If you own a home and property, it is important that you carefully do your estate planning. Estate planning organizes and determines how the maintenance of your property and assets will proceed after your death. If you don’t do it correctly, you could leave significant burdens to your loved ones after you pass. Here are a few big mistakes that you can make with estate planning.
Not Taking Advantage of Tax Shelters
One of the most common mistakes that people make when doing their estate planning is failing to take advantage of tax shelters. Tax shelters are used to minimize your taxable incomes, assets, or liabilities. Therefore, tax shelters end up saving you money now and in the future. This tax minimization method is legal. Retirement plans or accounts and real estate investments are common examples of possible tax shelters.
Not Writing a Will
Another common issue that many people make when doing their estate planning is not writing a will. You shouldn’t wait until you’re retired to write a will. Of course, nobody plans on dying early or becoming incapacitated unexpectedly. However, you never know what might happen, so it is better to be prepared. Having a will written earlier on in life can protect your children or inheritors from complications that could come after your death. Your heirs will have to go through the probate process if you don’t leave a will. You can save them a lot of time, money, and stress by keeping an updated will from a young age.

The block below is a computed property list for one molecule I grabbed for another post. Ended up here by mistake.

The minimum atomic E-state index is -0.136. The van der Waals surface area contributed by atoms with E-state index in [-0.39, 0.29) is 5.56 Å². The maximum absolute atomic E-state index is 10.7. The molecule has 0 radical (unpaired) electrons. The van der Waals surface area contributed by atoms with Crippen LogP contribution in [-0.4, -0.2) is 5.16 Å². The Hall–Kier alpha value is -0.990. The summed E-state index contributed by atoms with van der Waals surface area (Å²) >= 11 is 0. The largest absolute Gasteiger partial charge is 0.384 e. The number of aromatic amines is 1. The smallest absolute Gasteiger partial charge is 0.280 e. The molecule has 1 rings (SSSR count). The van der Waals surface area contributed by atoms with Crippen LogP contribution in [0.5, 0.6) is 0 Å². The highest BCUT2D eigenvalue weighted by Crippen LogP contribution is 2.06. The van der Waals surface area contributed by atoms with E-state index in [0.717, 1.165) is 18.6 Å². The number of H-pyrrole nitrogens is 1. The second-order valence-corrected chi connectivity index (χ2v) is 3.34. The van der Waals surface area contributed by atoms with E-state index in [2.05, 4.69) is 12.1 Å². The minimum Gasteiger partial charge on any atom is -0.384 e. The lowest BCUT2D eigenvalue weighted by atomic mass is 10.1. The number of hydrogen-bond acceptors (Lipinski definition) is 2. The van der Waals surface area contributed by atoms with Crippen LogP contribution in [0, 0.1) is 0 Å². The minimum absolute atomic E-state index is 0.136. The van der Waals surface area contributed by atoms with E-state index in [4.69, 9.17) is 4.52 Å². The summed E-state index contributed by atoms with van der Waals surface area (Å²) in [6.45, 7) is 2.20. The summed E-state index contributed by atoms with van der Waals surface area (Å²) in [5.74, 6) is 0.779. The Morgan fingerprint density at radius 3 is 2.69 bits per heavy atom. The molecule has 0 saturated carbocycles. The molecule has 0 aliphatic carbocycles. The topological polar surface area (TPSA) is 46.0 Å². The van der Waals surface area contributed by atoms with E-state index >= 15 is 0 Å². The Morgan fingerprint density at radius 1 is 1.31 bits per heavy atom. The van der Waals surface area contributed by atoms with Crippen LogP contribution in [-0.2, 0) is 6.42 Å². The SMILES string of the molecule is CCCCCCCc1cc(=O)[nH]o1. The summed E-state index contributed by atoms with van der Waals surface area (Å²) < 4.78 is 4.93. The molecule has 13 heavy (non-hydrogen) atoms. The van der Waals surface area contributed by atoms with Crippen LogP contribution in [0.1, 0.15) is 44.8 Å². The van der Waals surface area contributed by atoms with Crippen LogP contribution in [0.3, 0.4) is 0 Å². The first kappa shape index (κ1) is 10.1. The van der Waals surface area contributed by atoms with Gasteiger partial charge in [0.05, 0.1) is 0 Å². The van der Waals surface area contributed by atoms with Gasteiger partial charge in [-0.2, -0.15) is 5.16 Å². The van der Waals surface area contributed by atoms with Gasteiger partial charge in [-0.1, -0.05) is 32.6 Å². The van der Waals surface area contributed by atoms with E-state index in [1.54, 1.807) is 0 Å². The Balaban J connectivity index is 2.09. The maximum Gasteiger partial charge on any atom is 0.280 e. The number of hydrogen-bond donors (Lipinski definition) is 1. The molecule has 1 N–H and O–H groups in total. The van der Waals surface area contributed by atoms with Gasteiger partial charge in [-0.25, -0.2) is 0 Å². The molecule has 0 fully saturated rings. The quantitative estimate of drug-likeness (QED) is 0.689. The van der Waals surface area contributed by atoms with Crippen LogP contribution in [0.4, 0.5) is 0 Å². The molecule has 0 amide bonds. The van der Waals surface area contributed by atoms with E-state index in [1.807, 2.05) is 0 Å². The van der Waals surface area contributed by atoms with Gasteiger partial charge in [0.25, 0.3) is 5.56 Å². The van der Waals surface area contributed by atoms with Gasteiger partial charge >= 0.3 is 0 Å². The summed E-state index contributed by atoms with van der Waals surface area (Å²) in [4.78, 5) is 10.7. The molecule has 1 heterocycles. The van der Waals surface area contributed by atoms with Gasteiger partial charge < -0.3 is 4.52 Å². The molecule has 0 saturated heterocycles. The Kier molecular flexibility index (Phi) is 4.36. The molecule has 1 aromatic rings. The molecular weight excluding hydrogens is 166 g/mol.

A big mistake that you should avoid in your estate planning is forgetting your beneficiaries. You may remember to include your children on your will, but do you have them listed as your beneficiaries on your life insurance policies, retirement accounts, or large estate assets? If you only have you and your spouse as beneficiaries on these policies or accounts, your children won’t be able to have those benefits and assets when you unexpectedly pass. Even if you try to state in your will that your children should inherit these different assets, if they aren’t the specifically designated beneficiaries for them, they won’t have legal access to them.
So, if you’re starting your estate planning, keep these common mistakes in mind so that you can successfully avoid them. Additionally, if you feel that you’re too young to start your estate planning, don’t forget that you can keep your will and beneficiaries updated to be prepared in the case of an emergency. Your future family will thank you for having your estate and affairs so well prepared.
Check out this article on aspects of your financial health you should pay attention to!